An additional advantage of this invention is that the buoyantly supported optical element can be coupled with a biasing field, either mechanical or magnetic, to provide for panning of the stabilizer system.
An additional object of this invention is to disclose a lens system attached to the casing which in cooperation with the buoyantly supported lens or lenses effectively cancels the offaxis curvature of field of the moving lens elements.
A further object of this invention is to disclose a plurality of fluid circuits for supporting and moving the lens or lenses relative to the optical axis so that accidental angular motion in both pitch and yaw can be compensated.
A still further advantage of this system is that by the expedient of reversing the magnification of the lens or lenses relative to the entering light, the fluid circuit can be designed to run either in front of or behind the received light entering the lens system.
A further advantage of this invention is that a single fluid circuit can be adapted to support the lens or lenses at two points along the optical path, and move the supported elements relative to one another so that the elements provide complementary stabilizing deflection.
Other objects, features and advantages of this invention will become apparent as the following specification progresses, reference being had to the accompanying drawings for an illustration of preferred embodiments of this invention.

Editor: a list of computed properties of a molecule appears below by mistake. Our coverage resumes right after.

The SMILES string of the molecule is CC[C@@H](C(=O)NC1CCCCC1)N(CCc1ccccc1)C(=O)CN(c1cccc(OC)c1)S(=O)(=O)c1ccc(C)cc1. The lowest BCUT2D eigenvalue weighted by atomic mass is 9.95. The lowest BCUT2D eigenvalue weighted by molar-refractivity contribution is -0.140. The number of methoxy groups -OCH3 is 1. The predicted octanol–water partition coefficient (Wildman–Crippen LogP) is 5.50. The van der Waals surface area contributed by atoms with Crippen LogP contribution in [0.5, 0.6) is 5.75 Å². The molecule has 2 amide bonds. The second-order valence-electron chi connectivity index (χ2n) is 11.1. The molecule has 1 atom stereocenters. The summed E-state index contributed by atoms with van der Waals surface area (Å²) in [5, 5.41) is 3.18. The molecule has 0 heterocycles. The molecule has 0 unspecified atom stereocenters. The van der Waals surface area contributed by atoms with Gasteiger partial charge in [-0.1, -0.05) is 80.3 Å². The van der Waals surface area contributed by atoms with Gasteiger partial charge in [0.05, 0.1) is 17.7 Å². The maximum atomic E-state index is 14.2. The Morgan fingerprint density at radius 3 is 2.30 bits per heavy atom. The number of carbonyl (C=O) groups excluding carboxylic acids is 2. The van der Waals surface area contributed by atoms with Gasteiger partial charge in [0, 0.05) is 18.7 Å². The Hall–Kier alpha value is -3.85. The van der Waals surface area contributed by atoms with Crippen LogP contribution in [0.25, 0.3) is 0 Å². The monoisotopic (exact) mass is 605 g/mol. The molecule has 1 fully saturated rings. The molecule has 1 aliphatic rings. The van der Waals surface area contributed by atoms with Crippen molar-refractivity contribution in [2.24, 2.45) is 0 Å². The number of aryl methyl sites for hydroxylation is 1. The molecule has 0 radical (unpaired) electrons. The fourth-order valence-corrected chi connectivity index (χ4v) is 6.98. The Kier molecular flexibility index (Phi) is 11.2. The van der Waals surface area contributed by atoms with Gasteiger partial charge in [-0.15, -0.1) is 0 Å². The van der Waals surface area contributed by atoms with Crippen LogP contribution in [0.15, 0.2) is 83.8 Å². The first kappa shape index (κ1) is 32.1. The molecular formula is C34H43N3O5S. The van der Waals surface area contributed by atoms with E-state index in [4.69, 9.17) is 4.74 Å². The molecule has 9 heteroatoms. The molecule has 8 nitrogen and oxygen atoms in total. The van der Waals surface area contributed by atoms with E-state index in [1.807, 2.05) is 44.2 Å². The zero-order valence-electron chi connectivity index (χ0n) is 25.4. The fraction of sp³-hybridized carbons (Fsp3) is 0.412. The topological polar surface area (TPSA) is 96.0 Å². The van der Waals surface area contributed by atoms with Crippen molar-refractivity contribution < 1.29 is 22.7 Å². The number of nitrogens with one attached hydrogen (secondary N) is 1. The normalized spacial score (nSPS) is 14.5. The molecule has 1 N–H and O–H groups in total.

FIG. la is a side elevation section of this invention parallel to the optic axis showing a casing for confining a bath into two intersecting fluid circuits with neutrally buoyant lens elements supported and confined at the common intersection of the circuits;
FIG. 1b is an expanded side elevation section in the vicinity of the supported and confined lens elements of FIG. la;
F IG. 2 is a section along lines 2-2 of FIG. la illustrating the passages in the casing through which the fluid flows in each circuit;
FIG. 3 is a side elevation section similar to FIGS. la and lb showing the stabilizer inclined by accidental angular motion with the buoyantly supported optical elements displaced above the optic axis by the moving fluid bath;
FIG. 4a is a side elevation section of an alternate embodiment of this invention illustrating a stabilizer containing moving lens elements of opposite powers to those shown in FIG. 1, these lenses being supported at the opposite end of the fluid bath in the path of convergent and focusing light;
FIG. 4b is an enlarged side elevation section of FIG. 4a taken in the vicinity of the supported lens elements;
FIG. 5 is an enlarged side elevation section in the vicinity of the supported lenses shown in FIGS. 4a showing the stabilizer inclined by the accidental angular motion with the buoyantly supported optical elements displaced below the optic axis by the moving fluid bath;